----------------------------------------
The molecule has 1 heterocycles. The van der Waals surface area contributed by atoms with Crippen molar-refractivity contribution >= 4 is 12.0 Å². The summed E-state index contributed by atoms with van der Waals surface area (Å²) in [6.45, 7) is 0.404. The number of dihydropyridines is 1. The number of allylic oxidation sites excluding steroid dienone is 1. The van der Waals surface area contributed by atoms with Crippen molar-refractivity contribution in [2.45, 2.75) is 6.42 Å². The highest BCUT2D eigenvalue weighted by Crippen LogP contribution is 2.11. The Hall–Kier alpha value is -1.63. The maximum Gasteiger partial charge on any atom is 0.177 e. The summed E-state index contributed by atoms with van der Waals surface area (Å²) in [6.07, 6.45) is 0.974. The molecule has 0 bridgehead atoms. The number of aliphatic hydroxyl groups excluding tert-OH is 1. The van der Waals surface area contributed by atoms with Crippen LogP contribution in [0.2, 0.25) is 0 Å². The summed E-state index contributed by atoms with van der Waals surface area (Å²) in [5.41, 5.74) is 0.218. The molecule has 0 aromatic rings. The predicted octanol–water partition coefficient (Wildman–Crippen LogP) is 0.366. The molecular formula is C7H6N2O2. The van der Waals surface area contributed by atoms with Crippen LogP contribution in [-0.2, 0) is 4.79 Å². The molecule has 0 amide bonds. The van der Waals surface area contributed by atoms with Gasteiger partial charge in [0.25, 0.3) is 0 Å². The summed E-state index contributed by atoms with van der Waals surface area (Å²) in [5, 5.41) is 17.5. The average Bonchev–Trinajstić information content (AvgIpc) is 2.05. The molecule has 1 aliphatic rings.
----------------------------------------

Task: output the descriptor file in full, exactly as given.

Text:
The molecule has 1 heterocycles. The van der Waals surface area contributed by atoms with Crippen molar-refractivity contribution >= 4 is 12.0 Å². The summed E-state index contributed by atoms with van der Waals surface area (Å²) in [6.45, 7) is 0.404. The number of dihydropyridines is 1. The number of allylic oxidation sites excluding steroid dienone is 1. The van der Waals surface area contributed by atoms with Crippen molar-refractivity contribution in [2.45, 2.75) is 6.42 Å². The highest BCUT2D eigenvalue weighted by Crippen LogP contribution is 2.11. The Hall–Kier alpha value is -1.63. The maximum Gasteiger partial charge on any atom is 0.177 e. The summed E-state index contributed by atoms with van der Waals surface area (Å²) in [6.07, 6.45) is 0.974. The molecule has 0 bridgehead atoms. The number of aliphatic hydroxyl groups excluding tert-OH is 1. The van der Waals surface area contributed by atoms with Crippen LogP contribution in [0.2, 0.25) is 0 Å². The summed E-state index contributed by atoms with van der Waals surface area (Å²) in [5.41, 5.74) is 0.218. The molecule has 0 aromatic rings. The predicted octanol–water partition coefficient (Wildman–Crippen LogP) is 0.366. The molecular formula is C7H6N2O2. The van der Waals surface area contributed by atoms with Crippen LogP contribution in [-0.2, 0) is 4.79 Å². The molecule has 0 amide bonds. The van der Waals surface area contributed by atoms with Gasteiger partial charge in [0.25, 0.3) is 0 Å². The summed E-state index contributed by atoms with van der Waals surface area (Å²) in [5, 5.41) is 17.5. The average Bonchev–Trinajstić information content (AvgIpc) is 2.05. The molecule has 1 aliphatic rings.